I find this question quite confusing myself, because it is over-simplified. There is a lot which is not explained. However, I think we must interpret the diagram very simply, because that is how it is presented.
I presume that -5.0eV corresponds to the "ground state" (lowest energy level) of the atom and the other levels correspond to the possible energy levels which can be reached from it, 0.0eV corresponding to an electron being freed (unbound) from the atom. The energy levels are negative because energy must be given to the atom to excite it. Absorbing the least energetic photon would excite an atom from the -5.0eV level to the -4.0eV level. I expect you can calculate the wavelength of such a photon (Part B).
Part A is much more complicated, because it involves several issues : partial absoption of energy, absorption followed by emission, and possibly also consecutive absorption/emission events. Part B involves absorption only. Part A also has several possible answers.
The difference between bombardment with electrons instead of photons is that the whole of the electron kinetic energy does not have to be absorbed. So an internal transition (if one occurs) can be less than the KE of the bombarding electron; the remaining KE can be retained by the bombarding electron, or taken up as KE of the whole atom. The atom can be excited to any level which is no more than 3.7eV above the ground level - ie to levels 1, 2 or 3 (counting the ground level as 0). The excited atom then loses energy by emitting one or more photons - ie transitions $3\to 2/1/0$, also $2 \to 1/0$ and $1\to 0$.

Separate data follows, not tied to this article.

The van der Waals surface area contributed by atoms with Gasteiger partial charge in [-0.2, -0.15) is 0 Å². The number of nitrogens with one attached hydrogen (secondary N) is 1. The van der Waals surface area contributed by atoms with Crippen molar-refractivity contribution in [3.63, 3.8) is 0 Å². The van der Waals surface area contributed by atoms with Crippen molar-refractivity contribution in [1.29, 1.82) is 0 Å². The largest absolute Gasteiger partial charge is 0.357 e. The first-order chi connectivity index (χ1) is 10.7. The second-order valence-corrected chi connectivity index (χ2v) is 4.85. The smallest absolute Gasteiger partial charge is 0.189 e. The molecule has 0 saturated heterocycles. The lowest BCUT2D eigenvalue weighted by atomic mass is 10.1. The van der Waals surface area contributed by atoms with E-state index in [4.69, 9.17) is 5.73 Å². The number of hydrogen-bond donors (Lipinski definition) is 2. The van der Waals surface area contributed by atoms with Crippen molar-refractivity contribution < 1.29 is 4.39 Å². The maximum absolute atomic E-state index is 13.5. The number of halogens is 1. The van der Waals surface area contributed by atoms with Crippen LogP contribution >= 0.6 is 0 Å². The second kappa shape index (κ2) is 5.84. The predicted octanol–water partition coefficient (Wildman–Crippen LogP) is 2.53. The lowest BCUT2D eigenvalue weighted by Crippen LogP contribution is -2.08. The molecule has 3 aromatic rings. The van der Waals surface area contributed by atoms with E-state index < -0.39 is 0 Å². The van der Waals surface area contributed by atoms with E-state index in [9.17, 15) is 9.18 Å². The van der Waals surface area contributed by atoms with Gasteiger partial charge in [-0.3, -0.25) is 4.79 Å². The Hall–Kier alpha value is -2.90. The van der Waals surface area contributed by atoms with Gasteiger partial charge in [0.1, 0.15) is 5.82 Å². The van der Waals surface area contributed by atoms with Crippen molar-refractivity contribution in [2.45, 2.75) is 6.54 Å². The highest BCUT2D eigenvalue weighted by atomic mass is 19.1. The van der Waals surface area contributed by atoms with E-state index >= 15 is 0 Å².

A complication is that an excited atom could gain energy from a second bombardment and be excited above level 3 (-2.5eV). Photons can then be emitted from transitions $5 (0.0eV) \to 4/3/2/1/0$ and $4 (-0.5eV) \to 3/2/1/0$. However, you are probably not expected to consider the possibility of a 2nd excitation.